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Wondering about ravens evermore

2021 01 30 hawke ravens

By David Hawke -- No doubt many of you have watched Olympic ice dancers performing their skating routine and were awed by their precise, symmetrical movements and fluid grace. I admit that they are pretty good, but definitely less impressive than a pair of ravens performing their courtship flight.

          Unlike Olympians, who rely on technology, coaching and repeated practice sessions, ravens just do it. Perfectly matched movements of flying precision. Just the two of them. No audience, judges or sponsors to please, just flight for the fun of it, partners in a sky dance.

          As we move through January, the local ravens have already begun to stake their territories and within weeks will be sitting on eggs. Because they mate for life, they don’t have to waste time preening and cooing and looking oh-so-fine. They just get right to the business of nest repairs and raising their young.

          Until only about a decade ago, ravens were quite rare in Simcoe County and a birdwatcher had to go north to find one. Now they are well established and can be observed on many occasions. If you are travelling along Horseshoe Valley Road there is a good chance you will see at least one.

A trick I have learned to help me determine if that distant black speck is a crow or a raven is to watch how it deals with a roadway. Crows will usually fly across a road, but ravens often fly along the road for considerable distance. Why? I don't know, but ravens tend to lock on to the flow and formation of the pavement below and follow it for a way.

If the bird flies overhead, take a look at the shape of its tail: The tail of a crow is rounded while the tail of a raven is pointed or wedge-shaped. Ravens have bigger beaks, but you have to be quite close to see that field mark.

          Ravens have been studied by a great number of people for many years — scientists, biologists, authors, poets, and naturalists. We've learned a few things about ravens, but one of the most noteworthy things is that we don't know a lot about ravens.

They are quite intelligent and therefore defy the easily defined characteristics of other birds. Ravens have a language (over 30 different sounds) and can communicate messages to other ravens, such as where a deer carcass might be found. They have been recorded transferring knowledge about something they've seen to other ravens, and the other ravens will go right to the spot that the first ravens told them about. Pretty wild and bit eerie.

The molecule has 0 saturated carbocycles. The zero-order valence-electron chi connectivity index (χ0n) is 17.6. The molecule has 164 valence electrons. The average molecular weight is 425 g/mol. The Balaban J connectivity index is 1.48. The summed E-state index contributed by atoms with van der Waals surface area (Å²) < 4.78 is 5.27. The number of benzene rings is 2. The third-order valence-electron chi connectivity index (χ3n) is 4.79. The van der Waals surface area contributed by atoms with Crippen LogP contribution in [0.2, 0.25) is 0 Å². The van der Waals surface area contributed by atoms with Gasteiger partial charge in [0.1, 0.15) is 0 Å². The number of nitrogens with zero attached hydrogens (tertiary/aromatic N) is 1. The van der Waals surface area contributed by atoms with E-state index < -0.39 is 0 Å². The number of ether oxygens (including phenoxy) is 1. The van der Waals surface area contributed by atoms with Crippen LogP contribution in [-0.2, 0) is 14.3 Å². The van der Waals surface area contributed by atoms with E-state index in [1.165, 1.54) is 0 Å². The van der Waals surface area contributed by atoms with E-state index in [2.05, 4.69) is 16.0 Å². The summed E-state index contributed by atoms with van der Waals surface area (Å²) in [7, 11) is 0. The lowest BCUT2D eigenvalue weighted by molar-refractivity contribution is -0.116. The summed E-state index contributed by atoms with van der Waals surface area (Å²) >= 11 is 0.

One of my most memorable encounters with ravens happened a few years ago as I was working in the yard. Despite being engrossed in the carpentry job at hand, I heard a raven call from high above. I looked up to see what was going on and stood spellbound. Flying by in perfect formation was a squadron of ravens. Sixteen of them, in pairs. Each pair flew together, and each pair was spaced from the next couple in an equal amount of air space.

          Not only that, but they were in formation, like a diamond with a lead pair, followed by two pair, followed by three pair, followed by two pair. Not only were they in a formation, but they were holding the pattern as they flew; they were flying straight ahead, with no deviation in direction. Pretty impressive, especially when seen against a cloudless, royal blue sky.

          But then it got a little weird (I know “weird” isn't a scientific term, but that's what it got), as a second squadron appeared on the horizon. Again, 16 ravens in eight pairs, in formation, following the exact flight path as the ones that went overhead moments ago. On they came, flying directly over my head, no right or left, just straight on (north by northwest, if that means anything). And then the sky was empty.

Now maybe I've read too many Narnia-type books, but what I witnessed sure looked like a gathering of the forces. The ravens had been summoned. Somewhere, council was being held. The forces of nature were gathering... we may be in for a fight. Or not. Who knows?

I couldn't find anything on the Internet about this type of flight formation, so perhaps I'm ahead of the raven researchers. But I can confirm this… there's a whole lot we don't know about ravens.

Dave’ Notebook:  Brrr... just like last week... minus 20 this morning. However, unlike last week, we are now one week closer to spring! It's like time travel!

© 2021 David J. Hawke
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